The nearly deserted Mariovo plateau once bustled with life. Abandoned stone houses are all that remains of Mariovo’s more than two dozen villages, deserted in the 60s and 70s. Volcanic rock slashes the landscape with a harsh, graphic quality, described by director Milcho Manchevski, who made the area internationally known thanks to his films (Before the Rain, Dust, Mothers, and Willow ), as ‘biblical’.
“The locations are absolutely characters in the story,” says Jane Kortoshev, producer of Vrba (Willow). “It is the case in all of Milcho Manchevski’s films. There are two types of dynamics with how the use of locations in his films is perceived by the audience: The Macedonian audience takes a lot of pride in his films and perceives them even as part of nation-building. The foreign audience sees Manchevski’s films – and the locations – as both a representation of this tiny country, but also as something universal.”
Willow is composed of three tales about three women and their strong desire to have children. Two stories are set in present day, while the first chapter is set in Medieval times and was filmed in the evocative area surrounding the city of Prilep, with vast fields of grain and craggy outcroppings.
“The story of Willow needed the vast space that Mariovo and Treskavec offer. We needed to see a different reality from the modern reality we are living, where everything is crowded and small. These locations were contrasted by the urban contemporary setting of the second half of the film. We wanted the viewer to feel detachment from the world through these never-ending landscapes.”
The locations not only add value to the director’s vision but are an essential part of the story. The sight of a willow tree symbolically connects the three tales.
“Throughout the film, the locations directly help the rich symbolism – for example, a dry broken tree seen through a window, the barren landscape itself with its black and gray volcanic rocks, the centuries-old man-made holes in the rock.”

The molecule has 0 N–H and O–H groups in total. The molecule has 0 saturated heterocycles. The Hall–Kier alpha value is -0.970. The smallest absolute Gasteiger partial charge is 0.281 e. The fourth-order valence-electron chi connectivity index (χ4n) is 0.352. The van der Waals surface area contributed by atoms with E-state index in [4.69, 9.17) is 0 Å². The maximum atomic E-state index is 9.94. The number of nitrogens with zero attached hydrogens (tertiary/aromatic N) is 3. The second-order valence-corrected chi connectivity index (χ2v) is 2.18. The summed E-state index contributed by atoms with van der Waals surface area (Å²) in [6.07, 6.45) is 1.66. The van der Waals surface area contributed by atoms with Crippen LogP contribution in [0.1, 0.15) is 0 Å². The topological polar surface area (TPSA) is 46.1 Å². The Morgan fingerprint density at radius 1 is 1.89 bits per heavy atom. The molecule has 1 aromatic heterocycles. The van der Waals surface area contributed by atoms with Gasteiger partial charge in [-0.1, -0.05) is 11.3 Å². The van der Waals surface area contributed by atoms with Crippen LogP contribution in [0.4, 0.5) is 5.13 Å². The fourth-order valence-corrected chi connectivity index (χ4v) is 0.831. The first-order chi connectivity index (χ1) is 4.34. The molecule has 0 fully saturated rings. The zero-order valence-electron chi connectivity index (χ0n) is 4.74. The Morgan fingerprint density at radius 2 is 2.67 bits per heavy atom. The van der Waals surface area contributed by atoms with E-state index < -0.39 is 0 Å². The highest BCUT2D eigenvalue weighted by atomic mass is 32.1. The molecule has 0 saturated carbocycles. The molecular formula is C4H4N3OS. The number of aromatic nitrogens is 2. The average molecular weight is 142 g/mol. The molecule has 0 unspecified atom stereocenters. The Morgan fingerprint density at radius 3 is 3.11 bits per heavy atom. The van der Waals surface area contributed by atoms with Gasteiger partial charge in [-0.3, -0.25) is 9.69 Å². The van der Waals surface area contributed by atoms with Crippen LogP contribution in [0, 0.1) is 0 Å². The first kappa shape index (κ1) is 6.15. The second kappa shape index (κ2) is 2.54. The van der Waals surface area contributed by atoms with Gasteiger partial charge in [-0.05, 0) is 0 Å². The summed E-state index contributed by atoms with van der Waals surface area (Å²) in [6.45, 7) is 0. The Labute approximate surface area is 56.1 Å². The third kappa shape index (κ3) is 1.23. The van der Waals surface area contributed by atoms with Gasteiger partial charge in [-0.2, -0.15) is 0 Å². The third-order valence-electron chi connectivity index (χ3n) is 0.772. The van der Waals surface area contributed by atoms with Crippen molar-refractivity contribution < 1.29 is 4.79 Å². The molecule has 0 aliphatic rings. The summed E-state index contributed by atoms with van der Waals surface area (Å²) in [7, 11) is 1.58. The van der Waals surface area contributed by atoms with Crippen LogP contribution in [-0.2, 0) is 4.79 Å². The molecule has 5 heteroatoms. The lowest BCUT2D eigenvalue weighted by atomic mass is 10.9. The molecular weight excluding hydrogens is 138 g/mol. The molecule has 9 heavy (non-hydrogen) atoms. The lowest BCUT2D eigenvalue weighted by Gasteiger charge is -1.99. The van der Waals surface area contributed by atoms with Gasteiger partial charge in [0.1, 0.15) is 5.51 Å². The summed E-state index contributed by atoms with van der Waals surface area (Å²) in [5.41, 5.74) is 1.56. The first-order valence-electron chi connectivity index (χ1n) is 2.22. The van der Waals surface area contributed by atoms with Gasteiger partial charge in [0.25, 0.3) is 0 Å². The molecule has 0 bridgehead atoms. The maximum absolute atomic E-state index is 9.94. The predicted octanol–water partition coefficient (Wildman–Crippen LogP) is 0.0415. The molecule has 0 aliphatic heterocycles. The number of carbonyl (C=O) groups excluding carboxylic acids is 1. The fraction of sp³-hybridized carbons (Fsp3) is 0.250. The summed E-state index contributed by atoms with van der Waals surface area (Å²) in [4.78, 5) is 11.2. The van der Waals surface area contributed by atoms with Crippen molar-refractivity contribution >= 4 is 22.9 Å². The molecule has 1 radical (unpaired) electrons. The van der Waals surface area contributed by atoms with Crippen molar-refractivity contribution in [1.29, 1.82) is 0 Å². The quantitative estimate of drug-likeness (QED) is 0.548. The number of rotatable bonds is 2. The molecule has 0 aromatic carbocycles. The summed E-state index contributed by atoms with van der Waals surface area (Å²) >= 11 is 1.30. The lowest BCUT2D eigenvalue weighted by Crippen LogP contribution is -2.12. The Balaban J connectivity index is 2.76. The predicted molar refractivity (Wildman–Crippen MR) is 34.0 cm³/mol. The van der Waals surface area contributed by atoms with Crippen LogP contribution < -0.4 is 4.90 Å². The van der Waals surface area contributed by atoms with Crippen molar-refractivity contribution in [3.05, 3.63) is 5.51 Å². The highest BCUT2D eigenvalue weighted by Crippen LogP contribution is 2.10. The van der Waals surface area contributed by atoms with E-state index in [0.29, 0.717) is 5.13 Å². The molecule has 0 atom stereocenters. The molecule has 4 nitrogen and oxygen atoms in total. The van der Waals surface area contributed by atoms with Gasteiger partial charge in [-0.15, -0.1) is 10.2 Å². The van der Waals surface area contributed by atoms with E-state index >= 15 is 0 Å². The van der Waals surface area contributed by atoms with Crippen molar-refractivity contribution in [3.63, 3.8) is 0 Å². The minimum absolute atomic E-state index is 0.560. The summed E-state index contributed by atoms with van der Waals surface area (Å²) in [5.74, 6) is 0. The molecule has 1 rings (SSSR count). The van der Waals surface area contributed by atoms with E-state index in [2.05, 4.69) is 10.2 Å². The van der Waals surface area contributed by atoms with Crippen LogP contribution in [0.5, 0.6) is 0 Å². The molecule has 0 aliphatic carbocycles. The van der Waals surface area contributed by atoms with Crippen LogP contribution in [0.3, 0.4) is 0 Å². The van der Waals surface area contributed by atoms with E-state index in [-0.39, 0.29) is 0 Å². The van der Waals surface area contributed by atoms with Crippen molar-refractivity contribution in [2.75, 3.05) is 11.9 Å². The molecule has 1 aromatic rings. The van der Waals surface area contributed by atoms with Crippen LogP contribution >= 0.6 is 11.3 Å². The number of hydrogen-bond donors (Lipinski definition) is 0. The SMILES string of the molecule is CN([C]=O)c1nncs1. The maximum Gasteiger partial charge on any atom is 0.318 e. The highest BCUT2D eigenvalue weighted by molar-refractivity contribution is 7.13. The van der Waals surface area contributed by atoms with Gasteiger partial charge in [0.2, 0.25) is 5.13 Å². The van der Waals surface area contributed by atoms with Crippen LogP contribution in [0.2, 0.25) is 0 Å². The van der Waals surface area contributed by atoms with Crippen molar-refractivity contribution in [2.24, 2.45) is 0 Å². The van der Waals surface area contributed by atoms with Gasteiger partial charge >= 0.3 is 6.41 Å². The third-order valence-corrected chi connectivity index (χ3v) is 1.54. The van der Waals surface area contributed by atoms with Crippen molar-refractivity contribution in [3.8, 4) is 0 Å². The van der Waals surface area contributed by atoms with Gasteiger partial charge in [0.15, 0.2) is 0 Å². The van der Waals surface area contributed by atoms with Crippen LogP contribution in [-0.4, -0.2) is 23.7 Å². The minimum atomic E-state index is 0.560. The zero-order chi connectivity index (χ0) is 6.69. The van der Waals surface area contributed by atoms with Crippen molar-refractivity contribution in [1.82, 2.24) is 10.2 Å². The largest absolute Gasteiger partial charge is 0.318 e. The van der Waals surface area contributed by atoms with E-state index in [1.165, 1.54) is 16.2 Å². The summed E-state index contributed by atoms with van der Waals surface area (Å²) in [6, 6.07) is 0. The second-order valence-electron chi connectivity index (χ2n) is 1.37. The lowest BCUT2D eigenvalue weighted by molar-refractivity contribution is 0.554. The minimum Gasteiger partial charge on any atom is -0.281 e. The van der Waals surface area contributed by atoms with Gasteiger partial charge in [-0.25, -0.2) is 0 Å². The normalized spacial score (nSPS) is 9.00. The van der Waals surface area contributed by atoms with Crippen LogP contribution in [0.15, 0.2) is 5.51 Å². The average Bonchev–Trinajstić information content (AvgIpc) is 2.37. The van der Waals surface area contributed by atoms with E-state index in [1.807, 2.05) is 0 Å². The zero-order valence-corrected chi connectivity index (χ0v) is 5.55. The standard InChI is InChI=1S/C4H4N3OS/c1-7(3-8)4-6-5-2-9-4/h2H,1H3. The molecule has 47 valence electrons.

Choosing to shoot in the area around Prilep was easy for the production. Director Milcho Manchevski grew up in North Macedonia, a place he calls home.
“He has filmed there on previous projects. He has a special bond with those landscapes. We still had to scout specific spots for specific scenes. We travelled there dozens of times and made thousands of photos. In addition to picking the right locations for specific shots, we had to arrange for the construction of several sets. It was a two months long process.”
Filming on mountaintops and rocky soil was a bit of a challenge for the cast and crew working on Willow.
“For a scene on the mountaintop of Treskavec we had almost the whole crew chasing sheep and goats on the mountain top. In another scene, a pair of strong oxen chased the two main actors.”
“On another occasion, everything was ready for the camera to roll. We had artificial rain, but at that moment the water truck decided to stop working. This even before we could do a single take. As the location was not so close to civilization (about an hour or so), it was going to take a long time for a replacement truck. We couldn’t wait that long, so we moved to another scene. We shot the rain scene on another day. There was also a situation where we converted an old stone village into a medieval village – removing antennae, electrical wires, plastic coverings, and more. The sheep and goats seemed to be easy at first, but then we realized that they all had plastic tags on their ears and we had to remove those or count on expensive CGI effects in post.”
The elegant stone bridge in Zovich, the stone houses in Shtavica and the open, rocky landscapes of Mariovo and Treskavec served Willow to great effect. Milcho Manchevski’s film is the North Macedonian entry for Best International Feature Film at the 93rd Academy Awards®.